Ian Anderson staat al ruim 45 jaar op het podium en nog altijd dansend en kruipend. Hij is niet alleen springlevend, maar ook multimiljonair. Deze levende legende brengt met een vijftal doorgewinterde muzikanten de beide albums Thick As A Brick en Thick As A Brick 2 onder de noemer Jethro Tull's Ian Anderson plays Thick As A Brick.
Voor de pauze speelt de band uiteraard het album uit 1972 met een enthousiast fluitende Ian Anderson die het evenwel qua zang liet afweten. Hij zat er geregeld naast en hij haalde met name de hoge noten gewoon niet. Jongeling Ryan O'Donnell bleek gelukkig over een heel behoorlijke stemgeluid te beschikken, maar hij mocht niet meer vertolken dan hem door de grote baas was toebedacht. Het geluid van zijn microfoon stond helaas iets zachter en wat minder kristalhelder afgesteld dan die van Anderson. Het was een interactieve voorstelling waarbij de muziek zo nu en dan verrijkt werd met hier en daar een bescheiden stukjes theater op het toneel die deels betrekking hadden op het verhaal in de muziek en deels amusante beelden toonden op het grote scherm achter de band. Daarop zag je onder meer Ian Anderson die via dit beeldmateriaal ook nog een duit in het zakje deed en, zoals te verwachten, niet gespeend van enige humor. Verder trad ook nog Ians favoriete violiste Anna Phoebe op die zogenaamd via Skype mee speelde. Na de pauze was er een klein stukje toneel waaruit men een duidelijke boodschap kon destilleren: kijk uit voor prostaatkanker, oudere heren! De zang bleek nu iets beter verzorgd en het publiek kon in het niet geheel uitverkochte 013 met volle teugen genieten van de uitstekende instrumentalisten en kreeg als toegift een heerlijk uitgesponnen versie van Locomotive Breath. Het lijkt er op dat Anderson werkelijk alles in de hand heeft, behalve zijn stem en dat is wat zuur want voor de rest klopt alles perfect!"
Ian Anderson - Thick As A Brick, 013, Tilburg, the Netherlands, November 11, 2013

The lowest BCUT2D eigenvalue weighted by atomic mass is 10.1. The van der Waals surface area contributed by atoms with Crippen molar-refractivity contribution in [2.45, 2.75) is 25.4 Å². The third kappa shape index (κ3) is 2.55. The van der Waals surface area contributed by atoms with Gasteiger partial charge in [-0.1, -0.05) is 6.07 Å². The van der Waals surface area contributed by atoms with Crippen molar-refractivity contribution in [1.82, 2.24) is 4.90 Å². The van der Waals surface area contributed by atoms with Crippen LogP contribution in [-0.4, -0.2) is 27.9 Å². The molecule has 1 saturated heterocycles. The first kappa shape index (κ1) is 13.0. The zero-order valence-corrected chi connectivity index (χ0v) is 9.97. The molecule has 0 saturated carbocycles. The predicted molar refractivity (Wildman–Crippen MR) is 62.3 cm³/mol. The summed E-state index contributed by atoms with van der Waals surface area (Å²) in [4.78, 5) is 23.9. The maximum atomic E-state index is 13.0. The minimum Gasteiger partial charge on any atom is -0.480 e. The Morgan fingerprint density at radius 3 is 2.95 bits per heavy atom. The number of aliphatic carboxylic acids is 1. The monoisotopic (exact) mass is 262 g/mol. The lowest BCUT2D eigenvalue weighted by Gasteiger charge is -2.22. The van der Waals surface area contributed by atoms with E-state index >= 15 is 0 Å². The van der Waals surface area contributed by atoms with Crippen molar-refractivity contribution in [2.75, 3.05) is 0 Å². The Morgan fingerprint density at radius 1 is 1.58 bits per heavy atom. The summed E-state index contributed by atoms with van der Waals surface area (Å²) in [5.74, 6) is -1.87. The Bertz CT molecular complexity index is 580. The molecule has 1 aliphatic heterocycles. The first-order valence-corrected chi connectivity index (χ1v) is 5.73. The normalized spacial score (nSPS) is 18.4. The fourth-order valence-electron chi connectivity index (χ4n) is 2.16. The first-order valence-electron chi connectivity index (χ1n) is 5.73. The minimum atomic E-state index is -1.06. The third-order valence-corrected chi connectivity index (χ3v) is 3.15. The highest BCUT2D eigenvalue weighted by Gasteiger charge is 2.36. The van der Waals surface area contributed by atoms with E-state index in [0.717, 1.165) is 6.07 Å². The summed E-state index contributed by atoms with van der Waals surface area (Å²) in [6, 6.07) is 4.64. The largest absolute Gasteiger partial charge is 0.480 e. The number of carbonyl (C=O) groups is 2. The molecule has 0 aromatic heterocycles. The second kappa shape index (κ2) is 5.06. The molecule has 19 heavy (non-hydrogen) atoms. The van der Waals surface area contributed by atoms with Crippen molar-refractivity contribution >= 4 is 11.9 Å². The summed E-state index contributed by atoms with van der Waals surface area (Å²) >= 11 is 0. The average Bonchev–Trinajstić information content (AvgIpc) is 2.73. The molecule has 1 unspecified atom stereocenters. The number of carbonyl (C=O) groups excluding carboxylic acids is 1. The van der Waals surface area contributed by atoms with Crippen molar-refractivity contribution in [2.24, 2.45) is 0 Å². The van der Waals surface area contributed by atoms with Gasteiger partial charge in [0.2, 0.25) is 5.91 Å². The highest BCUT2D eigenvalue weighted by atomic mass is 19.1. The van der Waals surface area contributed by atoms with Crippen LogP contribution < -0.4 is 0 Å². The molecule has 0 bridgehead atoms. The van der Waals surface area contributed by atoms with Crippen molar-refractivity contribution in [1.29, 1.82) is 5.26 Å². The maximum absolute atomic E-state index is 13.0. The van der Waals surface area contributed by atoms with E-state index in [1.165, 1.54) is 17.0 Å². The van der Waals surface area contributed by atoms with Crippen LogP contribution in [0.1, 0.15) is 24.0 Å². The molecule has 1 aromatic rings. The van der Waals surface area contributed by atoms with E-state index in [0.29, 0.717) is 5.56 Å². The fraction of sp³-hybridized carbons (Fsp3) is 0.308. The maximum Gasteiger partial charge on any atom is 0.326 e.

Ian Anderson is performing on stage for more than 45 years and he 's still dancing, standing on one leg, crawling around the stage, very much alive and he's a multimillionaire: a truly a living legend. He is the only remaining founder member and almost sole contributor to all the songs of Jethro Tull.
In 1972, a stunning album saw the light of day called Thick As A Brick. A concept album about a certain fellow called Gerald Bostock. In those days it was a daring effort and in effect Jethro Tull suddenly was proclaimed to be a progressive rock band. Ian Anderson always kept full control over all his activities, whether it concerned Jethro Tull, his contributions to other artists recordings or his solo works: he was the undisputed leader. Exactly forty years after this groundbreaking album, Anderson decided it was time for a change again and said goodbye to some of his former band mates, one of them being Martin Barre, guitarist for Jethro Tull for 42 years! As a solo artist he came up with the widely acclaimed sequel to Thick As A Brick, namely Thick As A Brick 2. It contains very nice original music in the vein of the earlier days of Jethro Tull and at some occasions referring to the original album. Together with five young but experienced musicians Anderson started a tour last year to perform both of the albums as Jethro Tull's Ian Anderson plays Thick As A Brick. Seeing many more people coming to his shows than before, he proved that business wise that his decision had been a very smart move and an excellent choice.
The stage in Tilburg was empty until some long coated workers started cleaning up, sweeping the floor and checking all equipment: they turned out to be the band members playing with Ian: David Goodier (bass, double bass, backing vocals). He also played with Anderson solo. John O'Hara (orchestral conductor, keyboards, accordion). He met Anderson in 2003 and worked with him since the Rubbing Elbows tour on piano and accordion subsequently recording on Rupi’s Dance. Since that time John toured with Ian's band and scoring, conducting and playing Ian’s orchestral concerts. Florian Ophale (guitars) has been touring with Ian Anderson in various parts of the world and playing with him on the orchestral and solo tours. Scott Hammond (drums, percussion) he toured with Jethro Tull, Greg Lake and Justin Hayward among others. Ryan O'Donnell (vocals, stage antics) is a young actor and the 'alter ego vocalist' for Ian. He met Ian through John O'Hara and sang with Yusef Islam (Cat Stevens) among others.